Technology is constantly in flux around us and is being used daily practices than ever before. It is being trusted to monitor, record, and maybe most importantly, to teach us. Along with technology being incorporated further into present day curriculum, tablets and cell phones are being utilized as sources of entertainment. This prevalence of electronics and technology in children’s lives are leading to a shift in apps. Companies are designing apps to be more educational, and more child directed.
One such company is Magic Ink Books. Magic Ink Books is a company formed by two families wanting to contribute to “the new generation of interactive children’s books.” MIB takes stories from the public domain, and recreates them in an app, creating an interactive reading experience for children. The books include a feature that reads the book to them, as well as option for the child or their accompanying parents to read it themselves. The reader can even select whether they want a male or female narrator. Beyond this simple feature, the books are full of visual effects, secret animations, search and finds, sounds, and colouring pages. They are striving to create a new platform for children to be educated, and learn to love reading.
Books Magic Ink has recreated into apps include:
- A Frog Prince
- The Wonderful Wizard of Oz
- The Night Before Christmas
- Tinker Bell & Friends
- The Little Mermaid’s Surprise
This company avoids the restriction of an Epub file, instead publishing the books in applications available in the App Store. There website even advertises opportunities to publish with them, saying, “You bring the text and artwork, we supply the rest, including narration, sound effects, and programming.”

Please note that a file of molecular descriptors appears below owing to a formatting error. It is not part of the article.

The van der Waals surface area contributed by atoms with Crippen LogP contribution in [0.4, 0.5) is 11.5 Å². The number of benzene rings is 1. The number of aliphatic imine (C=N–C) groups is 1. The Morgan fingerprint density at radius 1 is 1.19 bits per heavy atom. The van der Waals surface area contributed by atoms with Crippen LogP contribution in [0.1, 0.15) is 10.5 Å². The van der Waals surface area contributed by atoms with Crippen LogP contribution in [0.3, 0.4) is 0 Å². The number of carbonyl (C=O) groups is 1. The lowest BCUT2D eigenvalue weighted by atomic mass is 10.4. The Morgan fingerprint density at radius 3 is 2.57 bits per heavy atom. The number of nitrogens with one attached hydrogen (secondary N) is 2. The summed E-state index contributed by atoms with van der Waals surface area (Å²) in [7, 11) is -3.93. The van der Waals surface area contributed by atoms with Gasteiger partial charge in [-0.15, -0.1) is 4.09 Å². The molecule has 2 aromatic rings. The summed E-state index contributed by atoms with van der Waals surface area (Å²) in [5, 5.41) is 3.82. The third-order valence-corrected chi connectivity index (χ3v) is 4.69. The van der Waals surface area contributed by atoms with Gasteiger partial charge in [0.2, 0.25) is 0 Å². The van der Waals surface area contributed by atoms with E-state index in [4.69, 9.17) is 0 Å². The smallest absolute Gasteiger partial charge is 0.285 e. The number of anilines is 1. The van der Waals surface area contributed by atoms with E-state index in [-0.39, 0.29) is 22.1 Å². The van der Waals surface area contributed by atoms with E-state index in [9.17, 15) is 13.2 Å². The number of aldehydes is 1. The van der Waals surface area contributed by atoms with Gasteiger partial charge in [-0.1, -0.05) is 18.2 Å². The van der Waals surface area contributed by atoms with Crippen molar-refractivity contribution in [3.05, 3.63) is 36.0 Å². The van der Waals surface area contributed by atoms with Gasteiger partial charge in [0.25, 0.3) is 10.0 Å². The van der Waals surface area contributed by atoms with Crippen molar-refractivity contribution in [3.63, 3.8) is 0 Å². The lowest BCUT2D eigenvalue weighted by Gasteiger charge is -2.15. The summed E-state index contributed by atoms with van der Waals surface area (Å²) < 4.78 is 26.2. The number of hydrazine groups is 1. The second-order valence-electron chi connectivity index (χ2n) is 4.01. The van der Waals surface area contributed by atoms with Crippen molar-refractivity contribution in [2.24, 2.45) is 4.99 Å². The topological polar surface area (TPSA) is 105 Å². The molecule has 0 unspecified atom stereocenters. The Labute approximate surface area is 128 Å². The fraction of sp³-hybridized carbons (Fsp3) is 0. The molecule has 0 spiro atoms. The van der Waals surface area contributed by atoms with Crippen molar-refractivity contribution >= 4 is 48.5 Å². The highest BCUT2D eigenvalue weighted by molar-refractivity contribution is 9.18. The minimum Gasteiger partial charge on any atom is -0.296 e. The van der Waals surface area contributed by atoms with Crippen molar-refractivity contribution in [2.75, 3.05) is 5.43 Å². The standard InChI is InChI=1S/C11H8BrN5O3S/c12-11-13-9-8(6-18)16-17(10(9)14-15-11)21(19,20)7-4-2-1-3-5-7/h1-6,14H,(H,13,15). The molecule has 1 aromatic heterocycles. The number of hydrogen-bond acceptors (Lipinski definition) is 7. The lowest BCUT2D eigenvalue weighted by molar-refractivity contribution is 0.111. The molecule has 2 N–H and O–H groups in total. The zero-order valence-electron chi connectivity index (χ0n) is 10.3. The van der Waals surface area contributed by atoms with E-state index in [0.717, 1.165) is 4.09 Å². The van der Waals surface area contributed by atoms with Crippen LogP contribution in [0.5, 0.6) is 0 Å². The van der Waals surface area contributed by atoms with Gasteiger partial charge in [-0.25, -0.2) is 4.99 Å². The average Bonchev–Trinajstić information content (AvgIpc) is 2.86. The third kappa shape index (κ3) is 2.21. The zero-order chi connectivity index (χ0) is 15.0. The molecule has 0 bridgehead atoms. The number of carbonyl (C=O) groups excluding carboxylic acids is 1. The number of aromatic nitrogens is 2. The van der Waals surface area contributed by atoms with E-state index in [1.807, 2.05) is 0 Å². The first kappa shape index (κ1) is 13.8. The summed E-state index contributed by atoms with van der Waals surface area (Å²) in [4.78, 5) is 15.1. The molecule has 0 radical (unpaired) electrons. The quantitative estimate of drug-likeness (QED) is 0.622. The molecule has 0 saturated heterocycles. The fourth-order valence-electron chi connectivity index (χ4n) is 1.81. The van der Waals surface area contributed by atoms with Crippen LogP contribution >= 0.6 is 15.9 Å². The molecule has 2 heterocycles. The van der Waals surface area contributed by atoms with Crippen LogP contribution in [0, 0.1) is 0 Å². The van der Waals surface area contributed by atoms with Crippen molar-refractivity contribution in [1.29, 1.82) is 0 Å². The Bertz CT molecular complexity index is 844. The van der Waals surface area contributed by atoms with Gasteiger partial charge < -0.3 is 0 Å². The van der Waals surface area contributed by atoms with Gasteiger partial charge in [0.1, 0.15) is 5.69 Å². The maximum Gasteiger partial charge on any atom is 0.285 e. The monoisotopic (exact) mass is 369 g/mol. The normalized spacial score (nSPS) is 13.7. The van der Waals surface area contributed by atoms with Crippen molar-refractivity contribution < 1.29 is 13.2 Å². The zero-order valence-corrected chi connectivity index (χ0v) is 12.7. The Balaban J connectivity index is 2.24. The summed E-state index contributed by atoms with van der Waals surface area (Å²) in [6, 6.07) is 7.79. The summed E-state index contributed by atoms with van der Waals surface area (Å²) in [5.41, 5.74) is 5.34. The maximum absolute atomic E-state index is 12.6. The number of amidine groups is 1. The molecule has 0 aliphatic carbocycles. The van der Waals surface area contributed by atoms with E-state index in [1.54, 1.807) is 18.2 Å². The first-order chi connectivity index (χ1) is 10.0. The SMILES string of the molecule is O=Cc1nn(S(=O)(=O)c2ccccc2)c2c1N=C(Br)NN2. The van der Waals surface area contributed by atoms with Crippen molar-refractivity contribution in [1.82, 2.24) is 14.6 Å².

Beyond this interesting company and publishing practice, I have to consider the implications. While the company’s motivation is honourable, and this could be a fantastic way to get children interested in storytelling–how does a paperback or printed text compare to a visually stimulating and interactive book that can read it for you? Will this create a lazy reader? Is the programming and publishing of a book into an app going to become more prominent? Magic Ink Books is not the only company producing these highly interactive reading experiences, and although Epub3 is providing more technology to be included in the books, does publishing in an app give the most versatility?
Finally, I am linking you to a list of “the best’ interactive book apps for kids, that include some interesting ones, including one that lets your child turn off the lights in the book, and one that is the “innovative update of the original tactile book.”
Before I end this week I am going to broach application publishing for adult content, is it possible? How can the interactive experience benefit the adult reader beyond fun and games. The Guardian writer Richard Lea discusses this in his article “What apps next? Publishers and developers embrace ‘unprintable’ fiction.” I’ll have more to say on this in my next post.